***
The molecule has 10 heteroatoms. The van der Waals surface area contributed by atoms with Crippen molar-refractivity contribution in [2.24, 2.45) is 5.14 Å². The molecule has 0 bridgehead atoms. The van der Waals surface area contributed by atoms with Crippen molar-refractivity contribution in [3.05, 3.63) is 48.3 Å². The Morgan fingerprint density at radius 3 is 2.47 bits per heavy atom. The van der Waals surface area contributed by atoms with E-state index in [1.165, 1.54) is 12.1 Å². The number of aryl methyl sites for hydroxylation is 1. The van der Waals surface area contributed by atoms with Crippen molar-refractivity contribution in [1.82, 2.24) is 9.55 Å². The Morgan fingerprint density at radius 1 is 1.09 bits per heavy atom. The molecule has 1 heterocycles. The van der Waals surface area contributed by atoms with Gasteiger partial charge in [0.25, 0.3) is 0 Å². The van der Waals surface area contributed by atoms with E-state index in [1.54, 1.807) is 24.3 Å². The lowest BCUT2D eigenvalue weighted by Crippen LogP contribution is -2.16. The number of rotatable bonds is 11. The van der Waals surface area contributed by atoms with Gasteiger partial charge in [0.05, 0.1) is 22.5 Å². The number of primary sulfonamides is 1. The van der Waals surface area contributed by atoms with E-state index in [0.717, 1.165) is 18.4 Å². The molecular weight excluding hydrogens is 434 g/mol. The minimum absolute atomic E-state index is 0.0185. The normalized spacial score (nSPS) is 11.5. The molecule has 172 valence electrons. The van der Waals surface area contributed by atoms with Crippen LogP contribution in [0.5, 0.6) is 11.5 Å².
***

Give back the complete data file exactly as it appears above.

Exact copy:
The molecule has 10 heteroatoms. The van der Waals surface area contributed by atoms with Crippen molar-refractivity contribution in [2.24, 2.45) is 5.14 Å². The molecule has 0 bridgehead atoms. The van der Waals surface area contributed by atoms with Crippen molar-refractivity contribution in [3.05, 3.63) is 48.3 Å². The Morgan fingerprint density at radius 3 is 2.47 bits per heavy atom. The van der Waals surface area contributed by atoms with E-state index in [1.165, 1.54) is 12.1 Å². The number of aryl methyl sites for hydroxylation is 1. The van der Waals surface area contributed by atoms with Crippen molar-refractivity contribution in [1.82, 2.24) is 9.55 Å². The Morgan fingerprint density at radius 1 is 1.09 bits per heavy atom. The molecule has 1 heterocycles. The van der Waals surface area contributed by atoms with Gasteiger partial charge in [0.25, 0.3) is 0 Å². The van der Waals surface area contributed by atoms with E-state index in [1.54, 1.807) is 24.3 Å². The lowest BCUT2D eigenvalue weighted by Crippen LogP contribution is -2.16. The number of rotatable bonds is 11. The van der Waals surface area contributed by atoms with Gasteiger partial charge in [0.05, 0.1) is 22.5 Å². The number of primary sulfonamides is 1. The van der Waals surface area contributed by atoms with E-state index in [0.717, 1.165) is 18.4 Å². The molecular weight excluding hydrogens is 434 g/mol. The minimum absolute atomic E-state index is 0.0185. The normalized spacial score (nSPS) is 11.5. The molecule has 172 valence electrons. The van der Waals surface area contributed by atoms with Crippen LogP contribution in [0.5, 0.6) is 11.5 Å².